The Creation and Mutation of the Role Playing Game “Escape”
Escape is the first game I will complete and publish. At the time of posting this article I am writing the final draft. As a fledgling game designer it’s a big step. For better or worse this is the first impression I will be leaving with the role playing community. I’m happy with it but it isn’t the type of game I thought I would have created. How does a game change from conception to completion? This is a question that has come out of creating this game and it also makes me wonder about the direction of the rest of my games to come.
Starting with a bit of back ground for my design goals. First, I found out that you should have design goals. I don’t know where the desire to create RPGs came from or exactly when the urge hit me but about a year ago I found myself doing a lot of research on RPG design. One of most common questions to new designers was, “what are your design goals?” So this is where I started with game design. I started writing design goals for various game ideas that I had. I took one of those games, the one that I thought was going to be great some day and started putting a lot of time into it.
Then I got stuck and overwhelmed. I had nothing playable and I wasn’t making any progress. I needed a change of pace and about this time the 200 word RPG contest was getting underway. I thought I would give it a shot.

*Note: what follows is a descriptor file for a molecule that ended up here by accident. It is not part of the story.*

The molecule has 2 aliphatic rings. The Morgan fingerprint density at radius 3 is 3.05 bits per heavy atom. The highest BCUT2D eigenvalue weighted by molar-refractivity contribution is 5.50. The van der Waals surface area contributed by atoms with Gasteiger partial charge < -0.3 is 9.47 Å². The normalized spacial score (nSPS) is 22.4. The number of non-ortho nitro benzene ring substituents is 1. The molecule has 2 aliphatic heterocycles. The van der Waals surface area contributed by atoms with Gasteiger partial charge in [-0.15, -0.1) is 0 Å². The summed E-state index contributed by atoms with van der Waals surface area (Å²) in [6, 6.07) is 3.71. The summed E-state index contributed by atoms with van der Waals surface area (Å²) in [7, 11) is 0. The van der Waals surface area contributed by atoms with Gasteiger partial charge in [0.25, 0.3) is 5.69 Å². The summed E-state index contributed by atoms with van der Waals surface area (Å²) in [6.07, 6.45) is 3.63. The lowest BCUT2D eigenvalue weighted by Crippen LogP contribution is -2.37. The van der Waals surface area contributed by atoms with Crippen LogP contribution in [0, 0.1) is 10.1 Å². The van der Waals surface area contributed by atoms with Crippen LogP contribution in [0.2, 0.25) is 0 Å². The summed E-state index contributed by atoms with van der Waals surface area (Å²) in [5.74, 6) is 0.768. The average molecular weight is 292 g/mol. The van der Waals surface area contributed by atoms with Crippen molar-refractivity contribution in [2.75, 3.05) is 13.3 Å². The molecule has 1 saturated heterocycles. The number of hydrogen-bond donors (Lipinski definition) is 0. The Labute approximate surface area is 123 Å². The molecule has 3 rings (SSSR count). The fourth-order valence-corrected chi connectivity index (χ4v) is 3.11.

I found the idea of designing a game with so much restriction very intriguing, “200 words! How could I not finish?” I started thinking of games I could write. I looked to media for Inspiration and something popped into my head, Mantracker. A TV show with a very simple concept of a chase through the wilderness. From this came my design goals:
1. A game about a chase. 2. An open setting. 3. Short play. Something people can play as part of their game session while waiting for others to arrive or after some have left.
I was off to the races and my first snag was 200 words. I soon realized that I couldn’t make this game in the 200 word format. Either the game wasn’t suited for the format or I wasn’t skilled enough to make it work, probably the latter. Regardless of my failure to make 200 words work, I liked how it was shaping up and I was happy making progress so I continued with it and didn’t bother with the competition.
At first I used a more traditional format. There was a GM and the rest of the players would be either the hunter or one of the prey. In the original iteration the actions, resources, steps, turns and resolution mechanics are quite similar to what they are now. The GM would narrate the setting and present obstacles for the players to overcome and the prey would either make it to their destination or they would be overcome by the hunter and captured. It fit the design goals and I was ready to see how my play groups would respond.